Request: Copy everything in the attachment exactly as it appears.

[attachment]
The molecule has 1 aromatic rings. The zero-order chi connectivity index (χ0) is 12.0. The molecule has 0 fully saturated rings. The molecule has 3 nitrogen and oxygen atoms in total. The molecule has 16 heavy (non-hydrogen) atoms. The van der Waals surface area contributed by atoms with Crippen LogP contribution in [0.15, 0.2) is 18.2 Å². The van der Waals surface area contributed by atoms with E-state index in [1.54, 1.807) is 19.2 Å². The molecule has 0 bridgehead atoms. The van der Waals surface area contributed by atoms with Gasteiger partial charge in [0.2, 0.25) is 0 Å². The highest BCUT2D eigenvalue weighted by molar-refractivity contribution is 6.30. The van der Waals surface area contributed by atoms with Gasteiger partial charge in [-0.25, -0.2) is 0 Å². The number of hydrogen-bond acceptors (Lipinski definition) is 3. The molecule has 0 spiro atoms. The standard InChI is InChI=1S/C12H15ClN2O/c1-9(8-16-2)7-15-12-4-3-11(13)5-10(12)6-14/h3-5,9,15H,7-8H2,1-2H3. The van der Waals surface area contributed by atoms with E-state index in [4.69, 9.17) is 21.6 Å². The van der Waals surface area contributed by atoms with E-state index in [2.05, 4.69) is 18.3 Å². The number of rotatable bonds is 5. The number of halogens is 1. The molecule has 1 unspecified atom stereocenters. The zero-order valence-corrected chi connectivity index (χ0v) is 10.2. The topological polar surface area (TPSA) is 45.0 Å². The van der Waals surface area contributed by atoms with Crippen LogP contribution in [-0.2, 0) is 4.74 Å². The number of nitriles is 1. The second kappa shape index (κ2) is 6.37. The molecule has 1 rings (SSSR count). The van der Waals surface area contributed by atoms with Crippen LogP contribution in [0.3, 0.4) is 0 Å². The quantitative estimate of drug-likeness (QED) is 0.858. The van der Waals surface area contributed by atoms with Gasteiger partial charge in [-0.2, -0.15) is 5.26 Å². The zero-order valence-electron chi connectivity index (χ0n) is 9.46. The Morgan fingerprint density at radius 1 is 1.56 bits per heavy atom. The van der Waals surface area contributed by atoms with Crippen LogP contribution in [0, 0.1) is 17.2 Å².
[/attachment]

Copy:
The molecule has 1 aromatic rings. The zero-order chi connectivity index (χ0) is 12.0. The molecule has 0 fully saturated rings. The molecule has 3 nitrogen and oxygen atoms in total. The molecule has 16 heavy (non-hydrogen) atoms. The van der Waals surface area contributed by atoms with Crippen LogP contribution in [0.15, 0.2) is 18.2 Å². The van der Waals surface area contributed by atoms with E-state index in [1.54, 1.807) is 19.2 Å². The molecule has 0 bridgehead atoms. The van der Waals surface area contributed by atoms with Gasteiger partial charge in [0.2, 0.25) is 0 Å². The highest BCUT2D eigenvalue weighted by molar-refractivity contribution is 6.30. The van der Waals surface area contributed by atoms with Gasteiger partial charge in [-0.25, -0.2) is 0 Å². The number of hydrogen-bond acceptors (Lipinski definition) is 3. The molecule has 0 spiro atoms. The standard InChI is InChI=1S/C12H15ClN2O/c1-9(8-16-2)7-15-12-4-3-11(13)5-10(12)6-14/h3-5,9,15H,7-8H2,1-2H3. The van der Waals surface area contributed by atoms with E-state index in [4.69, 9.17) is 21.6 Å². The van der Waals surface area contributed by atoms with E-state index in [2.05, 4.69) is 18.3 Å². The number of rotatable bonds is 5. The number of halogens is 1. The molecule has 1 unspecified atom stereocenters. The zero-order valence-corrected chi connectivity index (χ0v) is 10.2. The topological polar surface area (TPSA) is 45.0 Å². The van der Waals surface area contributed by atoms with Crippen LogP contribution in [-0.2, 0) is 4.74 Å². The number of nitriles is 1. The second kappa shape index (κ2) is 6.37. The molecule has 1 rings (SSSR count). The van der Waals surface area contributed by atoms with Crippen LogP contribution in [0.3, 0.4) is 0 Å². The quantitative estimate of drug-likeness (QED) is 0.858. The van der Waals surface area contributed by atoms with Gasteiger partial charge in [-0.2, -0.15) is 5.26 Å². The zero-order valence-electron chi connectivity index (χ0n) is 9.46. The Morgan fingerprint density at radius 1 is 1.56 bits per heavy atom. The van der Waals surface area contributed by atoms with Crippen LogP contribution in [0, 0.1) is 17.2 Å².